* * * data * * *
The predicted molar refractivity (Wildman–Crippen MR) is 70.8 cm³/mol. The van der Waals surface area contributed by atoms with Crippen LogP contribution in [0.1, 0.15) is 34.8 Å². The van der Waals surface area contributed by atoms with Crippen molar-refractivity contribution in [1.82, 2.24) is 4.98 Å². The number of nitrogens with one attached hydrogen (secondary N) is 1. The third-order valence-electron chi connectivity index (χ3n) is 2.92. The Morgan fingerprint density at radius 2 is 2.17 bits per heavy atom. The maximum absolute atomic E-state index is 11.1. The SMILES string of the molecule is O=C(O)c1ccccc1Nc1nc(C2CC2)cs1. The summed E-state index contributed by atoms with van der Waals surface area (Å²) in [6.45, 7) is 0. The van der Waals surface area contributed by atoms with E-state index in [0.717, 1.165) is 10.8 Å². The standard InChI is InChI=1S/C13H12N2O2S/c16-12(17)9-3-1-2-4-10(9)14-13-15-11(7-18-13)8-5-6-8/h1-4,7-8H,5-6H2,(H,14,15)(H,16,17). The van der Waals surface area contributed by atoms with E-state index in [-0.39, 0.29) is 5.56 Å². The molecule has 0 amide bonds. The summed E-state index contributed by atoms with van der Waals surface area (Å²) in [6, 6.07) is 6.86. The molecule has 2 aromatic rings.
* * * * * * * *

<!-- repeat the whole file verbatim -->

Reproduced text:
The predicted molar refractivity (Wildman–Crippen MR) is 70.8 cm³/mol. The van der Waals surface area contributed by atoms with Crippen LogP contribution in [0.1, 0.15) is 34.8 Å². The van der Waals surface area contributed by atoms with Crippen molar-refractivity contribution in [1.82, 2.24) is 4.98 Å². The number of nitrogens with one attached hydrogen (secondary N) is 1. The third-order valence-electron chi connectivity index (χ3n) is 2.92. The Morgan fingerprint density at radius 2 is 2.17 bits per heavy atom. The maximum absolute atomic E-state index is 11.1. The SMILES string of the molecule is O=C(O)c1ccccc1Nc1nc(C2CC2)cs1. The summed E-state index contributed by atoms with van der Waals surface area (Å²) in [6.45, 7) is 0. The van der Waals surface area contributed by atoms with E-state index in [0.717, 1.165) is 10.8 Å². The standard InChI is InChI=1S/C13H12N2O2S/c16-12(17)9-3-1-2-4-10(9)14-13-15-11(7-18-13)8-5-6-8/h1-4,7-8H,5-6H2,(H,14,15)(H,16,17). The van der Waals surface area contributed by atoms with E-state index in [-0.39, 0.29) is 5.56 Å². The molecule has 0 amide bonds. The summed E-state index contributed by atoms with van der Waals surface area (Å²) in [6, 6.07) is 6.86. The molecule has 2 aromatic rings.